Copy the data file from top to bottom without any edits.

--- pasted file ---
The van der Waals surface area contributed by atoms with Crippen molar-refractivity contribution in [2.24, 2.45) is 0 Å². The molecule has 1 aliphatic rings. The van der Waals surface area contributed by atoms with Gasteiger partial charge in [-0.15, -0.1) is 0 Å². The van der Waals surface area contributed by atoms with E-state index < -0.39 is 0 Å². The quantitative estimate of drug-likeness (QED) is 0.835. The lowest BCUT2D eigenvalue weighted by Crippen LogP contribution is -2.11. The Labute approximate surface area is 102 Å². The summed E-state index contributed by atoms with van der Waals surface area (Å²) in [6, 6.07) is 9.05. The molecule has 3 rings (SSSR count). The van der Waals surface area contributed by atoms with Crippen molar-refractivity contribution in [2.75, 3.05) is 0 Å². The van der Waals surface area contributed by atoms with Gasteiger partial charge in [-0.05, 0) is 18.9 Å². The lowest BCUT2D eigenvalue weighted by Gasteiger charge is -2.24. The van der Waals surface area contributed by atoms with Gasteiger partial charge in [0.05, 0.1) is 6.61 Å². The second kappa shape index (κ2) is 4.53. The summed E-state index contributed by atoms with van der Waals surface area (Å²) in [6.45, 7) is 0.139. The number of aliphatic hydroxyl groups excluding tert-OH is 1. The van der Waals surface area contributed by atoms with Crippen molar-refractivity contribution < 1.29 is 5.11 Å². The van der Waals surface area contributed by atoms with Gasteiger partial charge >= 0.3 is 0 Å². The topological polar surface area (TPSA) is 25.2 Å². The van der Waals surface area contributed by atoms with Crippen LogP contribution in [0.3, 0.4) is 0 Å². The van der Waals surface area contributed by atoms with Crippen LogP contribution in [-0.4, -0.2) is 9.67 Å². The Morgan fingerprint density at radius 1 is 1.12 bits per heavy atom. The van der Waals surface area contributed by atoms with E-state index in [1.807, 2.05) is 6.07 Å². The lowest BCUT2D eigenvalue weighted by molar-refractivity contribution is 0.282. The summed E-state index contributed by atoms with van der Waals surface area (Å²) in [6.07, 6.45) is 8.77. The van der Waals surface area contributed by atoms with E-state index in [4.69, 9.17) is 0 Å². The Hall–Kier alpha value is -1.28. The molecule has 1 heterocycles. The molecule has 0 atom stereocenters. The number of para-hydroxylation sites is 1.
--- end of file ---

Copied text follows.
The van der Waals surface area contributed by atoms with Crippen molar-refractivity contribution in [2.24, 2.45) is 0 Å². The molecule has 1 aliphatic rings. The van der Waals surface area contributed by atoms with Gasteiger partial charge in [-0.15, -0.1) is 0 Å². The van der Waals surface area contributed by atoms with E-state index < -0.39 is 0 Å². The quantitative estimate of drug-likeness (QED) is 0.835. The lowest BCUT2D eigenvalue weighted by Crippen LogP contribution is -2.11. The Labute approximate surface area is 102 Å². The summed E-state index contributed by atoms with van der Waals surface area (Å²) in [6, 6.07) is 9.05. The molecule has 3 rings (SSSR count). The van der Waals surface area contributed by atoms with Crippen molar-refractivity contribution in [2.75, 3.05) is 0 Å². The van der Waals surface area contributed by atoms with Gasteiger partial charge in [-0.05, 0) is 18.9 Å². The lowest BCUT2D eigenvalue weighted by Gasteiger charge is -2.24. The van der Waals surface area contributed by atoms with Gasteiger partial charge in [0.05, 0.1) is 6.61 Å². The second kappa shape index (κ2) is 4.53. The summed E-state index contributed by atoms with van der Waals surface area (Å²) in [6.45, 7) is 0.139. The number of aliphatic hydroxyl groups excluding tert-OH is 1. The van der Waals surface area contributed by atoms with Crippen molar-refractivity contribution < 1.29 is 5.11 Å². The van der Waals surface area contributed by atoms with Gasteiger partial charge >= 0.3 is 0 Å². The topological polar surface area (TPSA) is 25.2 Å². The van der Waals surface area contributed by atoms with Crippen LogP contribution in [0.3, 0.4) is 0 Å². The van der Waals surface area contributed by atoms with Crippen LogP contribution in [-0.4, -0.2) is 9.67 Å². The Morgan fingerprint density at radius 1 is 1.12 bits per heavy atom. The van der Waals surface area contributed by atoms with E-state index in [1.807, 2.05) is 6.07 Å². The lowest BCUT2D eigenvalue weighted by molar-refractivity contribution is 0.282. The summed E-state index contributed by atoms with van der Waals surface area (Å²) in [6.07, 6.45) is 8.77. The van der Waals surface area contributed by atoms with E-state index in [4.69, 9.17) is 0 Å². The Hall–Kier alpha value is -1.28. The molecule has 1 heterocycles. The molecule has 0 atom stereocenters. The number of para-hydroxylation sites is 1.